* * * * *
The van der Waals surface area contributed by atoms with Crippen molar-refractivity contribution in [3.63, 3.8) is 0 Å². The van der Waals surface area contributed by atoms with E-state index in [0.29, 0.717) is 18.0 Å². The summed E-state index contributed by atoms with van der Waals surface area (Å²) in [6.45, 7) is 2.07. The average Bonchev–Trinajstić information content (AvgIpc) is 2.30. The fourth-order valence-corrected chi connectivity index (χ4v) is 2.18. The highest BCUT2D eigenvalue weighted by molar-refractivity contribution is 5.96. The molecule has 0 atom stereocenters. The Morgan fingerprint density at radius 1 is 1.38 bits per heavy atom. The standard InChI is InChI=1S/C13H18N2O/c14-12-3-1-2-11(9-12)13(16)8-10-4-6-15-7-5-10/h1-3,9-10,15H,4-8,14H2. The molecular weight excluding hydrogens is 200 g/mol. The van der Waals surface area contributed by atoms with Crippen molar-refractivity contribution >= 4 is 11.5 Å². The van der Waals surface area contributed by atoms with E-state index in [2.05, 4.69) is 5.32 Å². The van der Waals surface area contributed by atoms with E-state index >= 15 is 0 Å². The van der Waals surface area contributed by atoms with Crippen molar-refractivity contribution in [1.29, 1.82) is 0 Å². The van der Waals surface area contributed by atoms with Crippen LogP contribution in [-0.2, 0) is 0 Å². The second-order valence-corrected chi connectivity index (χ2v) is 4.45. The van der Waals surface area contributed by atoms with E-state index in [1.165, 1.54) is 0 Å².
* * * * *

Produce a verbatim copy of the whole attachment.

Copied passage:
The van der Waals surface area contributed by atoms with Crippen molar-refractivity contribution in [3.63, 3.8) is 0 Å². The van der Waals surface area contributed by atoms with E-state index in [0.29, 0.717) is 18.0 Å². The summed E-state index contributed by atoms with van der Waals surface area (Å²) in [6.45, 7) is 2.07. The average Bonchev–Trinajstić information content (AvgIpc) is 2.30. The fourth-order valence-corrected chi connectivity index (χ4v) is 2.18. The highest BCUT2D eigenvalue weighted by molar-refractivity contribution is 5.96. The molecule has 0 atom stereocenters. The Morgan fingerprint density at radius 1 is 1.38 bits per heavy atom. The standard InChI is InChI=1S/C13H18N2O/c14-12-3-1-2-11(9-12)13(16)8-10-4-6-15-7-5-10/h1-3,9-10,15H,4-8,14H2. The molecular weight excluding hydrogens is 200 g/mol. The van der Waals surface area contributed by atoms with Crippen molar-refractivity contribution >= 4 is 11.5 Å². The van der Waals surface area contributed by atoms with E-state index in [2.05, 4.69) is 5.32 Å². The van der Waals surface area contributed by atoms with E-state index >= 15 is 0 Å². The van der Waals surface area contributed by atoms with Crippen molar-refractivity contribution in [1.29, 1.82) is 0 Å². The van der Waals surface area contributed by atoms with Crippen LogP contribution in [-0.2, 0) is 0 Å². The second-order valence-corrected chi connectivity index (χ2v) is 4.45. The van der Waals surface area contributed by atoms with E-state index in [1.165, 1.54) is 0 Å².